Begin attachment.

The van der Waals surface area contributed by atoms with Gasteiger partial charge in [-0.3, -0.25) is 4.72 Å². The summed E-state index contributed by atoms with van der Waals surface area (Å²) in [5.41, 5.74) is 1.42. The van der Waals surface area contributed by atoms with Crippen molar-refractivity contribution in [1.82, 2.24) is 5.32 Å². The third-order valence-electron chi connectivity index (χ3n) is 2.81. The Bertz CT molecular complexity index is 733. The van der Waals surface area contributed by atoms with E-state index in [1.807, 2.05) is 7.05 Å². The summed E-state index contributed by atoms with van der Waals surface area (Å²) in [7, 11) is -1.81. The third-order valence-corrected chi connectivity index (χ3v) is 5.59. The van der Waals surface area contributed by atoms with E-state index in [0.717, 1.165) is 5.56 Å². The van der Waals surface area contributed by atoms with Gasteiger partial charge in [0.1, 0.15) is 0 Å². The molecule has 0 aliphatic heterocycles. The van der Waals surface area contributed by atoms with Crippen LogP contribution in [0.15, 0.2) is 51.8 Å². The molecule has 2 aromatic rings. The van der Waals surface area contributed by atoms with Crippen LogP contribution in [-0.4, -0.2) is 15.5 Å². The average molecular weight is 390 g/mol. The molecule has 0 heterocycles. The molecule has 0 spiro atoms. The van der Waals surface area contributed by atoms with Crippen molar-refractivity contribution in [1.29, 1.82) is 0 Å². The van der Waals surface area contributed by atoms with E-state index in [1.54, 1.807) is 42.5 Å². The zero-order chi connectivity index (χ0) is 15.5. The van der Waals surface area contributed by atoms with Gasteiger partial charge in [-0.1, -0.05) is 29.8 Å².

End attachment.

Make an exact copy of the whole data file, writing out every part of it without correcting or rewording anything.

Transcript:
The van der Waals surface area contributed by atoms with Gasteiger partial charge in [-0.3, -0.25) is 4.72 Å². The summed E-state index contributed by atoms with van der Waals surface area (Å²) in [5.41, 5.74) is 1.42. The van der Waals surface area contributed by atoms with Crippen molar-refractivity contribution in [1.82, 2.24) is 5.32 Å². The third-order valence-electron chi connectivity index (χ3n) is 2.81. The Bertz CT molecular complexity index is 733. The van der Waals surface area contributed by atoms with E-state index in [1.807, 2.05) is 7.05 Å². The summed E-state index contributed by atoms with van der Waals surface area (Å²) in [7, 11) is -1.81. The third-order valence-corrected chi connectivity index (χ3v) is 5.59. The van der Waals surface area contributed by atoms with E-state index in [0.717, 1.165) is 5.56 Å². The van der Waals surface area contributed by atoms with Gasteiger partial charge in [0.1, 0.15) is 0 Å². The molecule has 0 aliphatic heterocycles. The van der Waals surface area contributed by atoms with Crippen LogP contribution in [0.15, 0.2) is 51.8 Å². The molecule has 2 aromatic rings. The van der Waals surface area contributed by atoms with Crippen LogP contribution in [-0.4, -0.2) is 15.5 Å². The average molecular weight is 390 g/mol. The molecule has 0 heterocycles. The molecule has 0 spiro atoms. The van der Waals surface area contributed by atoms with Crippen molar-refractivity contribution in [1.29, 1.82) is 0 Å². The van der Waals surface area contributed by atoms with E-state index in [1.54, 1.807) is 42.5 Å². The zero-order chi connectivity index (χ0) is 15.5. The van der Waals surface area contributed by atoms with Gasteiger partial charge in [-0.1, -0.05) is 29.8 Å².